This time of year, across the blogosphere, everyone’s trying to outdo each other with Top 10 Lists of stuff you’re supposed to buy.
This year, we’re telling you what not to buy. Here are the Top 10 things I hope no one gets me for Christmas:
1. Binoculars. I’ve seen this one a few lists, and unless your planning on bird watching in Europe, I can’t fathom why you’d need them. Do you use them at home to look at stuff? Get by perfectly well without it? Then you won’t need them.
A better option: A multi-day city pass that lets you enter any of the museums or attractions for a set number of days. That way you can see plenty, up close and in person.
2. Adapter plugs for multiple continents. Adapters in Europe are cheap, so you can buy one when you arrive, but if you buy one before hand, don’t get convinced to buy some 7 continent adapter set. You’re going to lose them. They’re cheap anyway. And these things cost $20 bucks or more, when you can buy a single adapter for a few bucks or less.
A better option: A single adapter, and use the extra money on something useful like band aids or extra socks. (Yeah it’s not sexy, but way more practical).
3. A full sleeping bag. There is virtually no where in Europe that doesn’t have sheets and blankets. Unless you’re going to do some serious camping, then leave it at home.
A better option: If you’re wanting something between you and those hostel sheets, then a think sleeping bag liner will do the trick. It’s super compact, washable and you won’t have to wonder what exactly you’re sleeping on.
4. A multifunctional tool. Are you really going to need a tool that lets you poke holes in leather, saw through wood and file your nails all-in-one? Yeah, it’s cool to have, but you’ll never get it through security (i.e. you have to check it) and really you’re not going to need it that much.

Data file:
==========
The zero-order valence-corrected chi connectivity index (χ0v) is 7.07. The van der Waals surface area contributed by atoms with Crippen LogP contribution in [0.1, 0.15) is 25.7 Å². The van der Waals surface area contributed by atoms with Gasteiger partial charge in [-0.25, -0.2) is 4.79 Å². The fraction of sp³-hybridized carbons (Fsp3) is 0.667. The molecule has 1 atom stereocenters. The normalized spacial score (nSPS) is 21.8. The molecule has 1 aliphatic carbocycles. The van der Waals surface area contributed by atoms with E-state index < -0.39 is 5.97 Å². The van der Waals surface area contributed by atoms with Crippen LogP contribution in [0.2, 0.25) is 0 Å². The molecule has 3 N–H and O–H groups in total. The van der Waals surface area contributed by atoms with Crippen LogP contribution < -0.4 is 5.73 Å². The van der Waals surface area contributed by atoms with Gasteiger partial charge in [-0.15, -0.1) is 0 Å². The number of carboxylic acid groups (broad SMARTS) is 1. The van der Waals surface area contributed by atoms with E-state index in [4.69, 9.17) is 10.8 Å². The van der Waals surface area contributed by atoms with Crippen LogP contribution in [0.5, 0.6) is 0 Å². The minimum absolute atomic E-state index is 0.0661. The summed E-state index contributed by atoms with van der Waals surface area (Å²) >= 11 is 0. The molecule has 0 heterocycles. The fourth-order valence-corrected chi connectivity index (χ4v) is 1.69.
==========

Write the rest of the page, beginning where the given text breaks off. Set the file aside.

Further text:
A better option: If you want all purpose tool this flat, credit card shape tool is usually well under $10 bucks.
5. Ginourmous neck pillows. Ugh! Really? Then you have to lug the thing around the whole trip! These always seem like a good idea, but they’re pricy and bulky. I’d say skip it.
A better option: A super comfy fleece jacket, that you can use as your outer wear during cold nights and folds up into a make-shift pillow, when you travel.
6. Travel kits of any flavor. Travel nail files kits, travel shaving kits, travel toiletries kits. If it says kit, drop it. Most kits have tons of crap in them you’ll never use, and as soon as you pull it apart, you’ll start losing pieces left and right.
A better option: Figure out what you’ll really need, buy an empty kit bag and store it in there. Add a couple of unused large zip lock backs to keep your toiletries separate or to store small items that you pick up as you travel.
7. More than one guidebook. They are big and heavy and frequently outdated. Take a general guidebook or one for the country you’re spending the most time in. Most hotels and hostels have some spare copies if you need to look something up, so save yourself the trouble and leave em at home.
A better option: Use Lonely Planet’s pick and choose by chapter shopping, where you can compile the information you’ll really need, and leave the read at home.
8. Multi-purpose monstrocities: anything that claims to be a alarm clock/radio/Panini grill, is just looking for an excuse to charge more without a whole lot more value.
A better option: Need an alarm clock? Will your cell phone work? Or your watch? better to set an alarm on something you’ll have with you anyway.
9. Every single thing at Brookstone. Period.
A better option: Cash.
10. Complicated hydration kits or water purifiers. You’re going to Europe, not the Sahara. There will be clean water or bottled water. Relax.
A better option: Instead create a small first aid kit, with all the essentials: aspirin, band aids, tape and gauze, a small sewing kit, safety pins and sunblock.
And you? What’s on your Christmas (un)list?